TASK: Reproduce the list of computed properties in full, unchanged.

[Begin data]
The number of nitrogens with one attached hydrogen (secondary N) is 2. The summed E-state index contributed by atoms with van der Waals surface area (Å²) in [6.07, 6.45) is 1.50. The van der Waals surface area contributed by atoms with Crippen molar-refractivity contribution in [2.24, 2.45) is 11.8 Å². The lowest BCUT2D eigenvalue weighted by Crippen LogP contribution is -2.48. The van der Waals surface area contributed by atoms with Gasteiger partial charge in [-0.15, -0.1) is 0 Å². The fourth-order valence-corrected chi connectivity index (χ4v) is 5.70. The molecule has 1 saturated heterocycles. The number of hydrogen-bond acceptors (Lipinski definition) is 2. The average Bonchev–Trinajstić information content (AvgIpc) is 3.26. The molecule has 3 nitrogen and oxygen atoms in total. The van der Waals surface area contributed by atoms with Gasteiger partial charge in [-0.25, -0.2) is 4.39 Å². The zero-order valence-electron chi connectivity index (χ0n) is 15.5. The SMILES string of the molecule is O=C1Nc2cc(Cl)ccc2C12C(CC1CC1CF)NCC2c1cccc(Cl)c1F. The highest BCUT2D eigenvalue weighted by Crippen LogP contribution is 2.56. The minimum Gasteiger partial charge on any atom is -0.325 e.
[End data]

The number of nitrogens with one attached hydrogen (secondary N) is 2. The summed E-state index contributed by atoms with van der Waals surface area (Å²) in [6.07, 6.45) is 1.50. The van der Waals surface area contributed by atoms with Crippen molar-refractivity contribution in [2.24, 2.45) is 11.8 Å². The lowest BCUT2D eigenvalue weighted by Crippen LogP contribution is -2.48. The van der Waals surface area contributed by atoms with Gasteiger partial charge in [-0.15, -0.1) is 0 Å². The fourth-order valence-corrected chi connectivity index (χ4v) is 5.70. The molecule has 1 saturated heterocycles. The number of hydrogen-bond acceptors (Lipinski definition) is 2. The average Bonchev–Trinajstić information content (AvgIpc) is 3.26. The molecule has 3 nitrogen and oxygen atoms in total. The van der Waals surface area contributed by atoms with Gasteiger partial charge in [-0.25, -0.2) is 4.39 Å². The zero-order valence-electron chi connectivity index (χ0n) is 15.5. The SMILES string of the molecule is O=C1Nc2cc(Cl)ccc2C12C(CC1CC1CF)NCC2c1cccc(Cl)c1F. The highest BCUT2D eigenvalue weighted by Crippen LogP contribution is 2.56. The minimum Gasteiger partial charge on any atom is -0.325 e.